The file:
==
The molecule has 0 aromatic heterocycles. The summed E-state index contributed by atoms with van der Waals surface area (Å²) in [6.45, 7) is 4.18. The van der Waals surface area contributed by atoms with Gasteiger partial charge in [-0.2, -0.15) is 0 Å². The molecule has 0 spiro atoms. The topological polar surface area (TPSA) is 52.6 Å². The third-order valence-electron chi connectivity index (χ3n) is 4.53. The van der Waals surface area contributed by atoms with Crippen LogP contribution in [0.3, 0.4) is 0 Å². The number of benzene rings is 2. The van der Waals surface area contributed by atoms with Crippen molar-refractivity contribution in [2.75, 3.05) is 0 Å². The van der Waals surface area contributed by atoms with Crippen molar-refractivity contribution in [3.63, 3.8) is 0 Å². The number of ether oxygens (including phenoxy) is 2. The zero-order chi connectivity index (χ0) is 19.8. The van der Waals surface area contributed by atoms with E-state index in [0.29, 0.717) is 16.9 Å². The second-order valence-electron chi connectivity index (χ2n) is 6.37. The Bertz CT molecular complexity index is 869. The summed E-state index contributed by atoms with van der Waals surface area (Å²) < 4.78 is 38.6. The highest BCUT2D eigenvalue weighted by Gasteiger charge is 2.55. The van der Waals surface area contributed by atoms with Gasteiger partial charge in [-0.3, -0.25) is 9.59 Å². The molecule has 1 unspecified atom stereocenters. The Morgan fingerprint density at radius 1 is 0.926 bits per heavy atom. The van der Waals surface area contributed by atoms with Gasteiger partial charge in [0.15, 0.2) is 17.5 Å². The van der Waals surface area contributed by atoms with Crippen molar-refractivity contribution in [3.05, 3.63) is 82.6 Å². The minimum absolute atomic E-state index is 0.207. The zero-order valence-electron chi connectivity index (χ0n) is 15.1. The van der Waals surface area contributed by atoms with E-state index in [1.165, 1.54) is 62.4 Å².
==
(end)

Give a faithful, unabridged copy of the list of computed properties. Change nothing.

The molecule has 0 aromatic heterocycles. The summed E-state index contributed by atoms with van der Waals surface area (Å²) in [6.45, 7) is 4.18. The van der Waals surface area contributed by atoms with Gasteiger partial charge in [-0.2, -0.15) is 0 Å². The molecule has 0 spiro atoms. The topological polar surface area (TPSA) is 52.6 Å². The third-order valence-electron chi connectivity index (χ3n) is 4.53. The van der Waals surface area contributed by atoms with Crippen LogP contribution in [0.3, 0.4) is 0 Å². The number of benzene rings is 2. The van der Waals surface area contributed by atoms with Crippen molar-refractivity contribution in [2.75, 3.05) is 0 Å². The van der Waals surface area contributed by atoms with Crippen molar-refractivity contribution in [3.63, 3.8) is 0 Å². The number of ether oxygens (including phenoxy) is 2. The zero-order chi connectivity index (χ0) is 19.8. The van der Waals surface area contributed by atoms with E-state index in [0.29, 0.717) is 16.9 Å². The second-order valence-electron chi connectivity index (χ2n) is 6.37. The Bertz CT molecular complexity index is 869. The summed E-state index contributed by atoms with van der Waals surface area (Å²) < 4.78 is 38.6. The highest BCUT2D eigenvalue weighted by Gasteiger charge is 2.55. The van der Waals surface area contributed by atoms with Gasteiger partial charge in [-0.3, -0.25) is 9.59 Å². The molecule has 1 unspecified atom stereocenters. The Morgan fingerprint density at radius 1 is 0.926 bits per heavy atom. The van der Waals surface area contributed by atoms with Gasteiger partial charge in [0.15, 0.2) is 17.5 Å². The van der Waals surface area contributed by atoms with Crippen molar-refractivity contribution in [3.05, 3.63) is 82.6 Å². The minimum absolute atomic E-state index is 0.207. The zero-order valence-electron chi connectivity index (χ0n) is 15.1. The van der Waals surface area contributed by atoms with E-state index in [1.165, 1.54) is 62.4 Å².